Throughout her novels and short stories, Lispector puzzles over the connection between human and animal, dabbling in mysticism while evading religiosity. The question of form – whether of writing, painting, thinking, feeling or understanding – is highlighted in most texts. Her narrators duly articulate the limitations of expression. Characters search desperately for ways to communicate the incommunicable. But such is Lispector’s faith in the power of the word that its failings – falsehood, incomprehension, the betrayal of sense – are ultimately accepted.

She is a writer with existential dilemmas to match Camus and Sartre, incorporating the metaphysical puzzles of Kafka, the primitivist impulses of D. H. Lawrence and the grounded register of Katherine Mansfield (contrasting with Woolf’s formality). Which is not to say that Lispector resembles any of these writers; instead, she brings their qualities into relief with her own curious sensibility.

Across Lispector’s diverse body of work, observes Moser, ‘a single personality is relentlessly dissected and fascinatingly revealed’. But I see less dissecting and more entangling. With Lispector, the key is immanence. Following the modernists, she wants to present instead of represent: ‘I write you an onomatopoeia, convulsion of language.’

Moser is right to note the strong connections between Lispector’s narrators and the authorial voice, but there are also important differences. In The Passion According to G. H., the narrator’s easy life and its conventional pleasures are all derivative; she has not earned a sense of presence or identity. Consequently, G. H. feels hollow. She dabbles in artistic creation, but her sculptures are forgettable imitations. She fails to take personal and artistic risks, and therefore fails to be. Lispector, by contrast, took risk after risk as an author and, as a consequence, her fiction is uncommonly lively, albeit uneven.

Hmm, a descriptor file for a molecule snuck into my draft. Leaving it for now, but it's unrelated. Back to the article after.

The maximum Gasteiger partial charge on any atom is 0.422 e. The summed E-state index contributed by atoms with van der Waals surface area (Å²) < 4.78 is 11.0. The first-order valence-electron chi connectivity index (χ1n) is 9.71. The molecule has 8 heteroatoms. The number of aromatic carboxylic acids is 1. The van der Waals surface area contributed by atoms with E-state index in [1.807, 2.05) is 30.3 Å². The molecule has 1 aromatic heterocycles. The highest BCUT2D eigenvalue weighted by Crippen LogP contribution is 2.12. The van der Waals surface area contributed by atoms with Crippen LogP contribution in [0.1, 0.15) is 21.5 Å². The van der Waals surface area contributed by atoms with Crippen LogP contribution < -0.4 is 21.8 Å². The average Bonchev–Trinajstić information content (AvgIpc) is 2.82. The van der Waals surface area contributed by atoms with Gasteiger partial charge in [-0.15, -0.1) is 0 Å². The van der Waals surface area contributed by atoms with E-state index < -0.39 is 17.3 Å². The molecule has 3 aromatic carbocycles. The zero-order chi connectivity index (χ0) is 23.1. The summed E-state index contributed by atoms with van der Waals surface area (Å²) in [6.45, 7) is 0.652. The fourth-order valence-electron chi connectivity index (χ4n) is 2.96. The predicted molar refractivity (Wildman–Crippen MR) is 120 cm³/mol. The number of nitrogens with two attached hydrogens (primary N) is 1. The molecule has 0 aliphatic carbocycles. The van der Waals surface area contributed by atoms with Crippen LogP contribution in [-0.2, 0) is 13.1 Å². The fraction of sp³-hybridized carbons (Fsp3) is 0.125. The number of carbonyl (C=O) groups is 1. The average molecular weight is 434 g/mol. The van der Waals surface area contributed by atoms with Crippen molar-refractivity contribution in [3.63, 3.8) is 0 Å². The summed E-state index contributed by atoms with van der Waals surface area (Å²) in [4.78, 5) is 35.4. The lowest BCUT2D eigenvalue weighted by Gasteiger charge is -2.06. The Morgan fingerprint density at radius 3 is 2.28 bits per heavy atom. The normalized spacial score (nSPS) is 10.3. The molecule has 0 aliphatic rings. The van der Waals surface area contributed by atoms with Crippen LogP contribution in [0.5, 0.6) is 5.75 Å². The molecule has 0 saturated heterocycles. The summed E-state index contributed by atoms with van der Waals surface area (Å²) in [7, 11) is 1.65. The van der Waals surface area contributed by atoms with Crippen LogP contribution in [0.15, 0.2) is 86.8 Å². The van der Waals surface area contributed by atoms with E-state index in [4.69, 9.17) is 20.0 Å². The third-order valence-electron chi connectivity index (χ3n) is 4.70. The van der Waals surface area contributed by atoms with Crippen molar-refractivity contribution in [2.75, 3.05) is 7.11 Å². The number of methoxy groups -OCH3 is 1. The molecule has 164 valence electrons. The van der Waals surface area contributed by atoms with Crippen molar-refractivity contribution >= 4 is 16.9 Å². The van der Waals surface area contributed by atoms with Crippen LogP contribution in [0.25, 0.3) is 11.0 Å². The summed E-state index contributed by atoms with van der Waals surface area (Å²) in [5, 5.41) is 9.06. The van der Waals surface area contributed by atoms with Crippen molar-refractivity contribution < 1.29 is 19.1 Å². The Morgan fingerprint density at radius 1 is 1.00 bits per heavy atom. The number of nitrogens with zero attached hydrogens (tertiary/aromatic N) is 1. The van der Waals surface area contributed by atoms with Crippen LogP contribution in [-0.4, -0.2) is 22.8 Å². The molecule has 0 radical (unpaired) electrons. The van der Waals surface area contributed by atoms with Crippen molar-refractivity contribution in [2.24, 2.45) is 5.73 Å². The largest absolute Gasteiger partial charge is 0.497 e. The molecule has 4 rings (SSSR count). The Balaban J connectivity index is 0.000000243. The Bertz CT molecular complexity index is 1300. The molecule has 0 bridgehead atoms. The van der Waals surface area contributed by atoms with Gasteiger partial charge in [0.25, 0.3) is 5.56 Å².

Perhaps the main difference between the major modernists, the well-known postmodernists and Lispector is that her tone is often light but rarely ironic; in fact, for all appearances she is indifferent to irony. For this reason, she can seem humourless. Her expression is playful, but almost always direct. While her narrators are aware of their doubled lives, each paradox is represented in literal and explicit ways. Narrators of the major fictions, for instance, see themselves as split:

Do I not have a plot to my life? for I am unexpectedly fragmentary. I am piecemeal. My story is living. And I have no fear of failure. Let failure annihilate me, I want the glory of falling … This is not a story because I don’t know any stories like this but all I know how to do is go along saying and doing: it is the story of instants that flee like fugitive tracks seen from the train.

In addition to highlighting a discontinuous sense of self, which produces vastly contradictory desires and moods, the narrator of Água Viva here registers two modes of perception: one plummeting toward the ground (and death), the other fleeing like the tracks (and her past). Lispector simulates vertigo like Hitchcock, pushing forward and pulling back, magnifying and minimising, all within the context of a fragmented identity:

Parambolic as I am. I can’t sum myself up because you can’t add a chair and two apples. I am a chair and two apples. And I cannot be added up.

Here, and elsewhere, Lispector presents an astonishingly rich and overflowing consciousness, but one that is also tragically split and incapable of becoming whole. In a similar vein, G. H. confesses:

I lost something that was essential to me, and that no longer is. I no longer need it, as if I’d lost a third leg that up until then made it impossible for me to walk but that turned me into a stable tripod … I know I can only walk with two legs. But I feel the useless absence of that third leg and it scares me, it was the leg that made me something findable by myself, and without even having to look for myself.

In both The Passion of G. H. and Água Viva, the jubilance of postmodernism is coupled to the anxieties of high modernism. The desire for momentum competes with the urge to grasp and cohere, and the greed for sensation is held in check by a drive toward meaning. She may not be a master of narrative shape or exposition, but Lispector compensates for this with force of feeling and a control over motion. Speed is as central to her work as it was to the futurists, but her capacity to shift from intensity to paralysis – from motion to tripod – rivals Faulkner’s.

The momentum essential to Lispector’s conception of presence is also cause for disorientation: ‘If I have courage, I’ll let myself stay lost.’ Her courage on this front is bracing to witness: writing is not a game for Lispector; it is a matter of life and death. One paragraph hovers over the abyss while the next takes flight. She sleepwalks her way from one hazard to the next, only to survive each brutal jolt with the improvisational fluency of a jazz musician.